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Re: dryer not going to cool down cycle, thermal fuse...
Most problems like this arise from air flow problems. You need to break down the dryer and clean out the lint. Including removal of the filter housing.making sure your outside vent is clear as well.If that fuse keeps blowing you especially need to remove and rinse out that filter housing.
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you have an airflow problem. Check the vent hose all the way out and the outdoor vent hood.
a simple verification can be performed by disconnecting the vent hose from the dryer and see if this solves the problem.
It could be a number of things, but i would start with these first:
The thermal fuse is designed to prevent the dryer from overheating. Once a dryer's thermal fuse has blown, it is no longer of any use. If your dryer's fuse is blown, you will have to replace it. Open up your dryer's cabinet and locate its thermal fuse so that you can test it.
There are also a couple of 'thermostats' that could be the problem:
The 'high limit thermostat' is a safety device mounted on the heating chamber and is designed to prevent the dryer from overheating when the exhaust vent is restricted. A restricted vent will cause the high limit thermostat to trip or activate, interrupting the circuit to the heating element or gas valve. The high limit thermostat is not designed to activate repeatedly like a cycling thermostat and will eventually fail causing a no heat symptom. Disconnect the power to the dryer and check the thermostat for continuity with a multi-meter. If there is no continuity then it will need to be replaced and the restricted vent system corrected as well.
Cycling thermostats control the temperature inside the dryer drum. They are designed to "cycle" the heating element on and off to maintain the correct amount of heat. Cycling thermostats are normally located on the blower housing or elsewhere in the internal airflow ducting. Over time, the cycling thermostat can become defective. Disconnect the power to the dryer and check the thermostat for continuity with a multi-meter.
I hope this helps you fix the problem.
The thermal cut-off at the top of the heater duct/housing blows when the high-limit thermostat below it fails to cycle the heating element on and off properly to regulate the heater temperature. This thermal cut-off along with high-limit thermostat including the cycling thermostat on the blower housing are wired in series with the heating element and power to it is cut when the thermal cut-off blows as a safety feature to prevent fire. Verify this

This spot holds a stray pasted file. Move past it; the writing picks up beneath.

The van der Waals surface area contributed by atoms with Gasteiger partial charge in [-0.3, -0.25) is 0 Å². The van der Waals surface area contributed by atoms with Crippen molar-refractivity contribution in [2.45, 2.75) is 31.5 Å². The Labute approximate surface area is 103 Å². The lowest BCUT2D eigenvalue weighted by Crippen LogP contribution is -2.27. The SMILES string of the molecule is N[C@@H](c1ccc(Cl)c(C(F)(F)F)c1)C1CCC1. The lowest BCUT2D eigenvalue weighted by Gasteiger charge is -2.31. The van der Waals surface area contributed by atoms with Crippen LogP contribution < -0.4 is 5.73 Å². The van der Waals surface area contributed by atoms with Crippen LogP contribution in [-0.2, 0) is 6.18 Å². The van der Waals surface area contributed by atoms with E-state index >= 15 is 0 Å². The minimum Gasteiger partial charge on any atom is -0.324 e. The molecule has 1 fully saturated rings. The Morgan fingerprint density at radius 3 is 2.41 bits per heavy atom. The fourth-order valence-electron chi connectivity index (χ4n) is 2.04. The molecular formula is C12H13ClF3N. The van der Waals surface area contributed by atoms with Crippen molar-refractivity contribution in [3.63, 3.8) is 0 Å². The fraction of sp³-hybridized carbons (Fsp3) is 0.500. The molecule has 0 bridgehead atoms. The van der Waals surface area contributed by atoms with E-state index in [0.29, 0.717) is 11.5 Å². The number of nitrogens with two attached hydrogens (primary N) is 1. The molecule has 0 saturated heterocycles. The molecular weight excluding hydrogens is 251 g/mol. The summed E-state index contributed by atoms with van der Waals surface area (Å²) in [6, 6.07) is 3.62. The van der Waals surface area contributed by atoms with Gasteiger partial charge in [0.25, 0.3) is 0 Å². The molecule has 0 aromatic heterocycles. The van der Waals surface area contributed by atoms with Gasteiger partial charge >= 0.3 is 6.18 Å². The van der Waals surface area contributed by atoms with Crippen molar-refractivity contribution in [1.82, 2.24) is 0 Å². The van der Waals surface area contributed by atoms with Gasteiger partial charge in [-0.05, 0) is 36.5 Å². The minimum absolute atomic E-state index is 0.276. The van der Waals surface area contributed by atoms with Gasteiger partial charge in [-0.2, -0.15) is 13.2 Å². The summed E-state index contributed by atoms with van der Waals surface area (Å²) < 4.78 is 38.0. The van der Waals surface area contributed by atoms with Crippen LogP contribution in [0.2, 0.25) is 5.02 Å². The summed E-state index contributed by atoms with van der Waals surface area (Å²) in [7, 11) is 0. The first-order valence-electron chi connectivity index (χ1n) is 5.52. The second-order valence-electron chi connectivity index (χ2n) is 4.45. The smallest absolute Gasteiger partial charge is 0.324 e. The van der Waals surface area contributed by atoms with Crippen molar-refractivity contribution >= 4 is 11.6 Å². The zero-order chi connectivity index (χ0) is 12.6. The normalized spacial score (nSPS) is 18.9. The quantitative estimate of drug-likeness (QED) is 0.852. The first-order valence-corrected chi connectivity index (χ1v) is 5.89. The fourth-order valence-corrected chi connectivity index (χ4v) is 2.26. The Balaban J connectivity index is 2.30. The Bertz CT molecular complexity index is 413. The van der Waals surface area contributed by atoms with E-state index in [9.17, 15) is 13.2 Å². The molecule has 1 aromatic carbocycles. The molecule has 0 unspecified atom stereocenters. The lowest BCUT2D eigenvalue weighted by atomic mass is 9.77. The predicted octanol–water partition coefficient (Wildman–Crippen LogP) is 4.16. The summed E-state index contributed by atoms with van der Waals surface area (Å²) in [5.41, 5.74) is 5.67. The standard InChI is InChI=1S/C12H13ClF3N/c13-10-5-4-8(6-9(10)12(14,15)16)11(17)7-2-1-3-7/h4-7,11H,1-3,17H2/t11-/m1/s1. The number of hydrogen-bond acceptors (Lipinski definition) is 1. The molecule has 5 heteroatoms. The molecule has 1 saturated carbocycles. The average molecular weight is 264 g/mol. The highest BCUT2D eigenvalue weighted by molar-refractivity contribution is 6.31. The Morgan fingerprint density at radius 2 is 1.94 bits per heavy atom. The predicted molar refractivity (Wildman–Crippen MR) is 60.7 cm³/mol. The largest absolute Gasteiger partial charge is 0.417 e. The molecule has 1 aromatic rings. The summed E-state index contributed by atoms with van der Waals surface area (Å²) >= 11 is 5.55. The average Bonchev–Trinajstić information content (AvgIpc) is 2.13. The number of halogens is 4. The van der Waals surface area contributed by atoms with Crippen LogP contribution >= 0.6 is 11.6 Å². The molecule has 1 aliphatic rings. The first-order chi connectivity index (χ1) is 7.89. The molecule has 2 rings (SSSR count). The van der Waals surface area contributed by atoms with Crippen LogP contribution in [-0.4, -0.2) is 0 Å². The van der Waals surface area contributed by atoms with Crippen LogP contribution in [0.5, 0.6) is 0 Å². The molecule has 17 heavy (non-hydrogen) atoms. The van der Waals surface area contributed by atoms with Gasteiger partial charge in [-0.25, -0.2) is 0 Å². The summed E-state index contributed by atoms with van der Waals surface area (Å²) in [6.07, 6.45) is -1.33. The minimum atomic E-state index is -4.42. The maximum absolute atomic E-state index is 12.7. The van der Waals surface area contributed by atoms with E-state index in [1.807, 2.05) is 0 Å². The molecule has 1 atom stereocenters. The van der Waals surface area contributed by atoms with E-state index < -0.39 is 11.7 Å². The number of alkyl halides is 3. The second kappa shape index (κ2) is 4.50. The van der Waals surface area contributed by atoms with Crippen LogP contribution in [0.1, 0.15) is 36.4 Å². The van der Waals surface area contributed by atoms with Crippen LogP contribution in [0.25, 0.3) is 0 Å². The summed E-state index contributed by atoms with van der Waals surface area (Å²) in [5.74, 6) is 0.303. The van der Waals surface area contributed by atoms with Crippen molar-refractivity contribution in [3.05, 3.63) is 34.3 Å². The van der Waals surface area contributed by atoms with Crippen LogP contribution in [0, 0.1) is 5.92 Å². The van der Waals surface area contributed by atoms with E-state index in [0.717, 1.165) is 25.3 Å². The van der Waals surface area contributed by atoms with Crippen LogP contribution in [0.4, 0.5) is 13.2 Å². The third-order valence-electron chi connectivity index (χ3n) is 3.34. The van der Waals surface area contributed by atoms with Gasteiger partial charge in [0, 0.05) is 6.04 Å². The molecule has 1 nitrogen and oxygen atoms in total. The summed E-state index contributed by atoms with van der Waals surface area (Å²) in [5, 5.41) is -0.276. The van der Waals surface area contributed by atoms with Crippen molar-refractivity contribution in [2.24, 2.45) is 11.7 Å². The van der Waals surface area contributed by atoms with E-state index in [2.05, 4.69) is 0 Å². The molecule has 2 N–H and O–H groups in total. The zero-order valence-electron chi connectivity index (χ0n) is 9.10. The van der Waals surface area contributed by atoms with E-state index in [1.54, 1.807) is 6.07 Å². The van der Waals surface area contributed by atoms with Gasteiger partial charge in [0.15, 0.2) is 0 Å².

condition by bypassing the said components. Click on the link below for the detailed instructions in troubleshooting this problem. Troubleshooting Whirlpool and Whirlpool-Made Electric Dryers (Filter on Top and with Removable Back Panel) Running But Not Heating
The heating circuit is basically composed of the heating element, thermal cut-off, high-limit thermostat, cycling thermostat, and the motor centrifugal switch. The problem is very likely in the thermal cut-off and the high-limit thermostat located on the blower housing. The thermal cut-off blows when the high-limit thermostat fails and cuts power to the heating element. Both the thermal cut-off and the high-limit thermostat need to be replaced if the former is blown open. Click on the link below for the detailed instructions in troubleshooting this kind of problem. Troubleshooting Whirlpool and Whirlpool-Made Electric Dryers Running But Not Heating
your cycling thermostat needs changed too. the thermal fuse is your last safety measure that goes, which means your cycling thermostat is not shutting down the heat element once it detects the right temp hot air in the blower housing so it let the heat element glow until either the high-limit sensor shuts the heat down or the thermal fuse blows. Change the cycling thermostat and good luck
Change your cycling thermostat. When your cycling thermostat fails, then the reponsibility of your heating element to shut down goes to the high-limit thermal shut off (closest to heat element) and the thermal fuse. Your cycling thermostat should shut down heat element when it detects about 140* air in the blower housing. Yours can't detect that anymore so it lets your dryer heat up and up till you blow the thermal. new cycling thermostat and thermal
hi stella. yes the problem is with the thermal fuse. when you were cleaning the vent at the left. the thermal fuse is right there, on the air duct, a small piece of plastic with 2 blue wires to it . replace the thermal fuse . thanks the appliance doc